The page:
How to scale a company and develop successful new products, according to the founder and CEO of Virtual Gurus
When Bobbie Racette launched Virtual Gurus (a tech-enabled marketplace of virtual assistants) in 2016, she had $300 in her bank account and one employee: herself.
Racette had no idea she was about to build what would become Canada’s largest freelancing platform in a few years.
And, even more importantly to her, a business centered around providing meaningful work for BIPOC, the LGBTQ+ community, single and stay-at-home parents, as well as people who experience disabilities.
“My true vision was, and always will be, to provide work to those who are often told no, or are not given opportunities…that is something I’ll never move away from,” says Racette, who is an Indigenous and LGBTQ+ woman and has experienced plenty of “no’s” throughout her own journey.
This “why” and purpose has inspired Virtual Gurus’ tremendous growth — including every new product Racette develops — and is coupled with a deep, data-driven understanding of what both the supply (freelancers) and demand (clients) elements of her business need most.
Here are some of the key lessons she’s learned about developing the right tech and products, at the right time.
Prioritize development of tech that meets your most pressing human needs
When Racette began to grow Virtual Gurus, she wanted to build her own tech platform right away — a customized client management system.
But she also knew that her biggest client and freelancer need at the time was a better “matching” process, ensuring each virtual assistant was paired with the right client. (They were manually matching clients and virtual assistants using Excel spreadsheets at the time). So Racette invested her first round of funding in building an algorithm that would do just that.
In the meantime, she temporarily held off on CRM development, and partnered with an existing tech platform to meet those needs.
“I pushed the product to market first and built the tech last,” says Racette. “In hindsight, I kind of wish that we would have taken the other road. But I don’t think we’d be at the scale we’re at if we did that. Because we were able to hash out the science behind the operations…and then built the tech around that.”
Testing and figuring out a successful operational process first enabled the company to scale quickly as they built and added new tech, she explains.
Fast forward to today and Virtual Gurus is now in “high-tech mode,” says Racette. They’ve built out all their own proprietary software, which includes machine learning and AI capabilities that allow the company to leverage the power of business intelligence (BI).
Don’t lose sight of your purpose, as you grow your business
That data-driven, business intelligence really helps to inform the way Racette expands Virtual Gurus. But she also never loses sight of her “why,” which helps prioritize growth strategies.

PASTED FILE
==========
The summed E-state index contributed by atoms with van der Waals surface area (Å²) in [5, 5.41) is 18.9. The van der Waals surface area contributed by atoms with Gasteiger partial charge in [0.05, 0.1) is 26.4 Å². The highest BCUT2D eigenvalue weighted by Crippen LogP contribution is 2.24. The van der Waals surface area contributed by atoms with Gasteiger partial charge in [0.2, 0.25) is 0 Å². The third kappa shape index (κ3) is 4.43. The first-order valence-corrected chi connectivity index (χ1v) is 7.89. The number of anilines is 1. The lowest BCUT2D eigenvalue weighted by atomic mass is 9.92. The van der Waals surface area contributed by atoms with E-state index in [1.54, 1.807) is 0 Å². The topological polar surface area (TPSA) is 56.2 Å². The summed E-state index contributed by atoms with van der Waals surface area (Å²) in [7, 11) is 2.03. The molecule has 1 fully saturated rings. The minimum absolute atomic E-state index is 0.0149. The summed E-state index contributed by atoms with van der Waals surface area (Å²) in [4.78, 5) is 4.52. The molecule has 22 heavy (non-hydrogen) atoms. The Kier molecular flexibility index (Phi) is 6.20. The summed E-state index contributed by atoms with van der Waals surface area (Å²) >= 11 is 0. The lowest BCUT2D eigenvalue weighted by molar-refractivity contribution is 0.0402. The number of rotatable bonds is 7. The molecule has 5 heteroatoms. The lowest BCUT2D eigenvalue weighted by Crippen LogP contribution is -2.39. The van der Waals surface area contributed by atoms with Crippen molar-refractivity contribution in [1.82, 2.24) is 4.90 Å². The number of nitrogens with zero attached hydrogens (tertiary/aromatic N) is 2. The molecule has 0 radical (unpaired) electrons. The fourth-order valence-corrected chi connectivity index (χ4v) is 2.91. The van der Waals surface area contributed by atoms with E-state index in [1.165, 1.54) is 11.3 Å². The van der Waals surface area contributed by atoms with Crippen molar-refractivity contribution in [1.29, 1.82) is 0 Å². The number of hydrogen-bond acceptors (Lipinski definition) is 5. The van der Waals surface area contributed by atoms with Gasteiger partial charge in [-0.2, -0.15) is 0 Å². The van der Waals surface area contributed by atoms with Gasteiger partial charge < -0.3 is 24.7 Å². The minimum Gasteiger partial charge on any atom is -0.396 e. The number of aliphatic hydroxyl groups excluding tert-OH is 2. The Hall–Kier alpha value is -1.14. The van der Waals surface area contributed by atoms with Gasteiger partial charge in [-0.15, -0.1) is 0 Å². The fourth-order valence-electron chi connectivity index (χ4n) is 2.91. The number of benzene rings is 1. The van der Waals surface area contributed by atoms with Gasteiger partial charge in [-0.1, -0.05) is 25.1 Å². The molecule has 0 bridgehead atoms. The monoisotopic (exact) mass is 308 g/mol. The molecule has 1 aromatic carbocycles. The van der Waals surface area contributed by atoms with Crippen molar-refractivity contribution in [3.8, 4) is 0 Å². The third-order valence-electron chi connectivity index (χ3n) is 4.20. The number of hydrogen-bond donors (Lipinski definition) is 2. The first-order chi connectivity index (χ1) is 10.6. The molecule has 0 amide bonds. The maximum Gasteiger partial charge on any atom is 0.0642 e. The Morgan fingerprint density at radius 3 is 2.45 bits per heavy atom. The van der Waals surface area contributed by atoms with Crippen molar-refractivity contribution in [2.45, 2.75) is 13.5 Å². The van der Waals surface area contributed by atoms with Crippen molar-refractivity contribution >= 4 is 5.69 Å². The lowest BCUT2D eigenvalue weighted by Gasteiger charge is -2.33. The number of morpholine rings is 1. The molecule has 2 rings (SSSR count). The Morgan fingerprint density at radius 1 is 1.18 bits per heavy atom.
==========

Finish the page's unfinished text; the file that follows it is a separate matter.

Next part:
For instance, Racette says she’s spent as much (or more) time on the talent side of her business as she has on the customer side. Beyond ensuring good virtual assistant/client matches are made, the company is deeply dedicated to ensuring freelancers are set up for success, even helping them with re-skilling as needed. As a result they have one of the lowest churn rates in the industry.
“When you have thousands of people on your platform you have just as much work on the supply side as the demand side, maybe more,” says Racette. “I believed that I needed to focus on the supply side because our product, our business – it’s the people.”
Keeping clients happy and giving them what they value most, starts with empowering (and retaining) freelancers — while simultaneously heeding client feedback, she explains.
“The number one important thing, no matter what business you have, is listening to your clients and what they’re telling you. Don’t be afraid to reach out to them. They’ll help you make decisions about what to add to your platform or whatever tech you’re building.”
Truly listen to your people when developing new products
The juggling act of building out a robust freelance network, as well as deep-diving into client feedback, does genuinely drive Racette’s approach to new product development.
In 2020, when the pandemic hit her business hard and clients pulled back on the use of Virtual Gurus’ services, she once again focused on making sure her supply side was taken care of.
Racette created their “People Over Profit” program, which offered free or discounted services to startups and small businesses to keep their virtual assistants working — and also helped maintain a connection with clients.
Though the company took a hit at first, 75% of the clients in the program turned into paying customers and they ended the year with almost 300% year-over-year growth.
More recently, Racette launched her new askBetty Slack app, because enough clients reported their need for occasional or one-off on-demand support. “Again, we’re just testing and trying it out with the market for eight, nine months to see how it fits,” she explains, taking an operations first/tech next approach once more.
Less than a year in, the product is already scaling on its own. “So now we are building a full on askBetty team…building AI into it, and we’re gonna launch it into its own platform.”
Tried, tested and true, Racette’s people-first, but highly tech-enabled approach is not just inclusive, it’s profitable.